This legislation is needed urgently because each day spent waiting for it to be drawn up and enacted is a day on which the poor of Paris will continue to be subjected to this kind of abuse because, as Dominique says, they have no choice. After all;

"It's either that or the street."


  1. That is so sad! ( I am taking my time but trying to read as many of your old posts as I can while I have the time).

    1. (Uh oh, Nadege is diving into my old posts, the good, the bad and the ugly. :)

      Hi Nadege and how are things on the other side of the pond? About the article, but on a much lighter note, at least these people didn't have to live in a shoebox in the middle of the road! Enjoy..

  2. That was very funny indeed!
    Hors sujet, if you are homesick for London, do you know this blog? "Mais quest-ce qu'on mange ce soir?"

    Very long 2 posts on London; it took me a while to finish reading it but it was so interesting. I am always amazed that so many people take the time to document their lives and travels, to my joy really.
    One question : is Downton Abbey popular in France?

    1. I don't know that blog so I googled it and there are a few blogs called 'Mais qu'est-ce qu'on mange ce soir'. You put a URL in your comment but it was to the Monty Python video. Did you intend to put the URL to the blog?

      As to Downton Abbey being popular in France, I really don't know as I don't keep up with TV news in any way and most of the people I know don't watch TV much either, but I suppose it must be given the number of French people who mentioned it on Vagabonde's blog. And I wouldn't be surprised for another reason, which is that the French don't do many series, at least not ones that people watch much, so English and American series are popular I believe. One very popular one is Dr House. I know it's popular because a lot of people have told me I look like him so they must know about him.

      The girls in my local pharmacie call me Dr House, same thing for the girls at the checkout in the local supermarket, and I was stopped by an older lady in the street one day who asked "are you the gentleman who plays Dr House?" She looked like she really wanted me to be him so I replied "yes, I'm on a few days' holiday here in Lyon." So she asked me if I would give her an autograph, which I did. She was really pleased (I think my accent helped to convince her that I was him) and I suppose that she spent the next few days saying to her friends "guess who I saw the other day?" :)

      Oh, I thought that if it would make her happy to think she had met Dr House why not pretend to be him? After all, there's so little happiness and surprise in many people's lives.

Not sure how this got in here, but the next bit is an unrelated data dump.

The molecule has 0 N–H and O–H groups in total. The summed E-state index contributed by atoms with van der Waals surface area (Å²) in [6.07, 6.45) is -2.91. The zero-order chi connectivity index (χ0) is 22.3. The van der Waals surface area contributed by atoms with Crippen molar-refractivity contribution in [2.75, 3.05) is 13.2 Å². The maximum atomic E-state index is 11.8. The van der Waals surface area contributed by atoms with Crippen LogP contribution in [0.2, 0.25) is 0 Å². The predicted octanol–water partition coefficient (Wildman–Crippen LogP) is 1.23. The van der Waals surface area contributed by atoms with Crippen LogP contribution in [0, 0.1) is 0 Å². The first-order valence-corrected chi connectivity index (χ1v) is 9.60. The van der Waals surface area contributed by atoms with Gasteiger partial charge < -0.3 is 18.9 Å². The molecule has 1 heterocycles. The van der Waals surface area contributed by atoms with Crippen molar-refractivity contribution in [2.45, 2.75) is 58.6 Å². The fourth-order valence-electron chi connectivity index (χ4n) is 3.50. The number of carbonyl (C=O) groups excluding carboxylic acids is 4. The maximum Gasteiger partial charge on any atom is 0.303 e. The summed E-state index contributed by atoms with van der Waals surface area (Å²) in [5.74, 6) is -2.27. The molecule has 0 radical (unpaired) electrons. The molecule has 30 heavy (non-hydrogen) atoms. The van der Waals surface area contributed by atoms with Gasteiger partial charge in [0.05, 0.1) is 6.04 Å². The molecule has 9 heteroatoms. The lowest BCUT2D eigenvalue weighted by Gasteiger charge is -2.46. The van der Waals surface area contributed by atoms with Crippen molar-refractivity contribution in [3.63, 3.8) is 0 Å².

3. I will tell Hugh Laurie about you when I run into him. That is a very funny story. Most english actors I meet have country houses in France or have been there many times.
    I started watching Downton Abbey because I got the first and second seasons from the Academy (which I am a member). It is like a period soap opera but very interesting. You can also watch the episodes on your laptop.
    I have always loved "Masterpiece theater".
    Here is the address for "Mais quest-ce qu'on mange ce soir". Hopefully it won't make you home sick.

    1. Ooohhh, that looks like a super blog Nadege, and I've subscribed to new posts. Thanks for recommending it. As to feeling homesick, I don't mind feeling homesick in a way. I'm very happy here in France so my pangs of homesickness are not too strong, and that means that 'feeling homesick' for me feels more like being proud of my home country and what it has to offer than a negative feeling, if you see what I mean. I am very suspicious of people who renounce their origins..

      At the end of the day I'm quite lucky really, because not only am I proud to be English, but I'm proud to be living in France too. It's a 'gagnant-gagnant' arrangement which suits me fine.

  4. You get the best of both world. It is how I feel too. I am so glad I can read news in english, french, I understand spanish though am not fluent and I have traveled a lot.
    Have you been to David Lebovitz's blog? He is a funny writer and I always learn something from his posts.
    He is american of palestinian/Israeli decent. He wrote few cookbooks. I am not sure how good of a cook as he is since he didn't get a classic training (a la Jacques Pepin), but I really think you will enjoy him.